General features

  • Frostbite can occur with or without hypothermia.
  • Areas most frequently affected
    • Face (nose, cheeks, chin)
    • Ears
    • Fingers and toes
  • Initial paresthesia is followed by numbness of the affected region.

Features by stage

  • Frostbite is classically staged by degree of injury, similar to burns, but this can be difficult to assess prior to thawing.
  • The simplified staging is easier to apply clinically.
Clinical features and stages of frostbite [17]
Stage Clinical features Tissue loss
Simplified Classic

Superficial or mild frostbite

1st degree
  • Typically none or minimal
2nd degree

Deep or severe frostbite

3rd degree
  • Significant
4th degree
  • Tissue necrosis extending into the muscle, down to the bone

The extent of tissue injury from frostbite is challenging to define initially. Accurate prognosis requires careful observation and may only be possible weeks to months after thawing. [5]

Diagnostics [5][17]

General principles

  • Frostbite is a clinical diagnosis.
  • Measure core temperature in all patients to rule out hypothermia.
  • Consider imaging to evaluate for injury and determine tissue viability.
  • Consider additional diagnostics for patients with concurrent hypothermia or other injuries.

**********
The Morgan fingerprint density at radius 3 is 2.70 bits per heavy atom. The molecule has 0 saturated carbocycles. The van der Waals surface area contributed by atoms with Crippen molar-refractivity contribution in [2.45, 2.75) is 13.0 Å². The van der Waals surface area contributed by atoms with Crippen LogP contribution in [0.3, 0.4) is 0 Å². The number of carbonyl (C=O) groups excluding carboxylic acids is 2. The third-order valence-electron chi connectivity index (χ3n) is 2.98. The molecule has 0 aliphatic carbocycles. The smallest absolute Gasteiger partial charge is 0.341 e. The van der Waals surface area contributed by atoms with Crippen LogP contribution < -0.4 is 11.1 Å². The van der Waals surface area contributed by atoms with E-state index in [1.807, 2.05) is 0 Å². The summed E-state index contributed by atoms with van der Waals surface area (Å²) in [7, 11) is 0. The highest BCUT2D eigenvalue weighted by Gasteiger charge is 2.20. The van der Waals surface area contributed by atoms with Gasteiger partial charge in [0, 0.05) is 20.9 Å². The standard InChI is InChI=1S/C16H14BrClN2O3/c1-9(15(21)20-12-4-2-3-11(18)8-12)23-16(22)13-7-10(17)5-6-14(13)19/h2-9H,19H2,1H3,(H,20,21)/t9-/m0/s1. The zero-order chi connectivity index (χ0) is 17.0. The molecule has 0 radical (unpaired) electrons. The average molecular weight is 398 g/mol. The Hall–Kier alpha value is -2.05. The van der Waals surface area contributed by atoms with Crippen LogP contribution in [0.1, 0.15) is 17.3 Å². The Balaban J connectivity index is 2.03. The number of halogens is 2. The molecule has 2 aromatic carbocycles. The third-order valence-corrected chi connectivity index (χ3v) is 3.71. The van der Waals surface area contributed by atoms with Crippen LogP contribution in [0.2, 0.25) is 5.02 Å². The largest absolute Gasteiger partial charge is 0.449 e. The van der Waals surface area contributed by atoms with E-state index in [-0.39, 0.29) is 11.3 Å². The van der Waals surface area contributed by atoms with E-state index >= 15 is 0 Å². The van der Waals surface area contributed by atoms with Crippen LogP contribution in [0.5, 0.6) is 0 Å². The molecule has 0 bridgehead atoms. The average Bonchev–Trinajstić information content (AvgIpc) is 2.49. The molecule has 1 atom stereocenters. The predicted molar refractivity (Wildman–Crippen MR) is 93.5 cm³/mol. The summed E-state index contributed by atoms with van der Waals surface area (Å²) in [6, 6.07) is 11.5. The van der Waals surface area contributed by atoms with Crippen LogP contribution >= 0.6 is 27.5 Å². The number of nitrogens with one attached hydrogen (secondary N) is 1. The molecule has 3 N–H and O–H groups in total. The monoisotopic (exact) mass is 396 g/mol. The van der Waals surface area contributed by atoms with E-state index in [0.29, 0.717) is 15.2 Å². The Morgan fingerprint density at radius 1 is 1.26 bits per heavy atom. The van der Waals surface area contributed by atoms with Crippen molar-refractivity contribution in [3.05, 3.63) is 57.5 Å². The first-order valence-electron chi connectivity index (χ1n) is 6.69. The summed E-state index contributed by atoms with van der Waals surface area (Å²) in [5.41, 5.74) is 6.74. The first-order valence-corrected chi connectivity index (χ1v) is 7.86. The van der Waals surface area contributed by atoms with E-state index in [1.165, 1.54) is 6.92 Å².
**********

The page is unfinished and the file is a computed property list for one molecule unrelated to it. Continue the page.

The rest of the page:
Perform a pulse examination in all patients to assess for an underlying vascular cause (e.g., acute limb ischemia, vascular injury).


Management [17][18]

Initial management

  • Remove any wet clothing and jewelry.
  • Ensure that the patient is in a warm environment.
  • Treat hypothermia first, if present (e.g., cover with blankets)
  • Rapid rewarming: Immerse the affected extremity in a warm (37–39°C) circulating water bath. [5]

Refreezing thawed tissue damages it further. If there is a risk of disruption to the thawing process, delay rewarming and keep frostbitten areas dry and insulated. [5]

Prioritize management of hypothermia occurring concurrently with frostbite, as it is both common and life-threatening.


Wound care

  • Do not debride hemorrhagic vesicles.
  • Change dressings every 6 hours. [5]
  • Drape sterile gauze loosely around thawed areas. [17][18]
  • Elevate the affected limb to decrease edema.
  • Give antibiotics to patients with severe trauma, cellulitis, or signs of sepsis; see “Antibiotics for acute open wounds.” [17]